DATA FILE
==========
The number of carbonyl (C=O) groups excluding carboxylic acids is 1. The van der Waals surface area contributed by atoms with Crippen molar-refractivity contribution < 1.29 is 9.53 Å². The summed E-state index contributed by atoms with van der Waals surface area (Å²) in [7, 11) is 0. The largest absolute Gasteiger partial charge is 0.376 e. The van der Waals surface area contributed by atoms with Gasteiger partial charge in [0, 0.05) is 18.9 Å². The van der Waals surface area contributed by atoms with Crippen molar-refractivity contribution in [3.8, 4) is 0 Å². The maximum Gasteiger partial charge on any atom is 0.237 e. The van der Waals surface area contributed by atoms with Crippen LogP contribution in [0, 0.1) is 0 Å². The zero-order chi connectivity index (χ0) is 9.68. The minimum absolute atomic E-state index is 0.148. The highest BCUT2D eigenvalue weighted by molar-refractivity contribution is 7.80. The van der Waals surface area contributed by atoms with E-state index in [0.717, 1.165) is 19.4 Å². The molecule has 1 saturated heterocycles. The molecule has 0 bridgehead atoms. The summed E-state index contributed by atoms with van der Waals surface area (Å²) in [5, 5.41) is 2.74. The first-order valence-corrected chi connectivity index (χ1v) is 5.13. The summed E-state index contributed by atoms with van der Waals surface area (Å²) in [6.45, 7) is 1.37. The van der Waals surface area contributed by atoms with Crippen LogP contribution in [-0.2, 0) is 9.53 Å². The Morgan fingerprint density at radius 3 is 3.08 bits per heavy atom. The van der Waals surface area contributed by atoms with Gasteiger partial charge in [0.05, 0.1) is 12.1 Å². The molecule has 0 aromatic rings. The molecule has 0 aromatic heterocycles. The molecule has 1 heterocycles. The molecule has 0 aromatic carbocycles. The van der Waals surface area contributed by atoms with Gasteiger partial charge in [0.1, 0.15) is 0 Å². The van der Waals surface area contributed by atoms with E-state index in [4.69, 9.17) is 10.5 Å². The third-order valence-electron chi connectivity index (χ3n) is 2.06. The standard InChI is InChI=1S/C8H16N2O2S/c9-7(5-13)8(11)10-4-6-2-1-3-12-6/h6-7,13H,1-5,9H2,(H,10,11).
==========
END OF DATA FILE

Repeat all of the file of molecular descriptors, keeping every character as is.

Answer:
The number of carbonyl (C=O) groups excluding carboxylic acids is 1. The van der Waals surface area contributed by atoms with Crippen molar-refractivity contribution < 1.29 is 9.53 Å². The summed E-state index contributed by atoms with van der Waals surface area (Å²) in [7, 11) is 0. The largest absolute Gasteiger partial charge is 0.376 e. The van der Waals surface area contributed by atoms with Gasteiger partial charge in [0, 0.05) is 18.9 Å². The van der Waals surface area contributed by atoms with Crippen molar-refractivity contribution in [3.8, 4) is 0 Å². The maximum Gasteiger partial charge on any atom is 0.237 e. The van der Waals surface area contributed by atoms with Crippen LogP contribution in [0, 0.1) is 0 Å². The zero-order chi connectivity index (χ0) is 9.68. The minimum absolute atomic E-state index is 0.148. The highest BCUT2D eigenvalue weighted by molar-refractivity contribution is 7.80. The van der Waals surface area contributed by atoms with E-state index in [0.717, 1.165) is 19.4 Å². The molecule has 1 saturated heterocycles. The molecule has 0 bridgehead atoms. The summed E-state index contributed by atoms with van der Waals surface area (Å²) in [5, 5.41) is 2.74. The first-order valence-corrected chi connectivity index (χ1v) is 5.13. The summed E-state index contributed by atoms with van der Waals surface area (Å²) in [6.45, 7) is 1.37. The van der Waals surface area contributed by atoms with Crippen LogP contribution in [-0.2, 0) is 9.53 Å². The Morgan fingerprint density at radius 3 is 3.08 bits per heavy atom. The van der Waals surface area contributed by atoms with Gasteiger partial charge in [0.05, 0.1) is 12.1 Å². The molecule has 0 aromatic rings. The molecule has 0 aromatic heterocycles. The molecule has 1 heterocycles. The molecule has 0 aromatic carbocycles. The van der Waals surface area contributed by atoms with Gasteiger partial charge in [0.1, 0.15) is 0 Å². The van der Waals surface area contributed by atoms with E-state index in [4.69, 9.17) is 10.5 Å². The third-order valence-electron chi connectivity index (χ3n) is 2.06. The standard InChI is InChI=1S/C8H16N2O2S/c9-7(5-13)8(11)10-4-6-2-1-3-12-6/h6-7,13H,1-5,9H2,(H,10,11).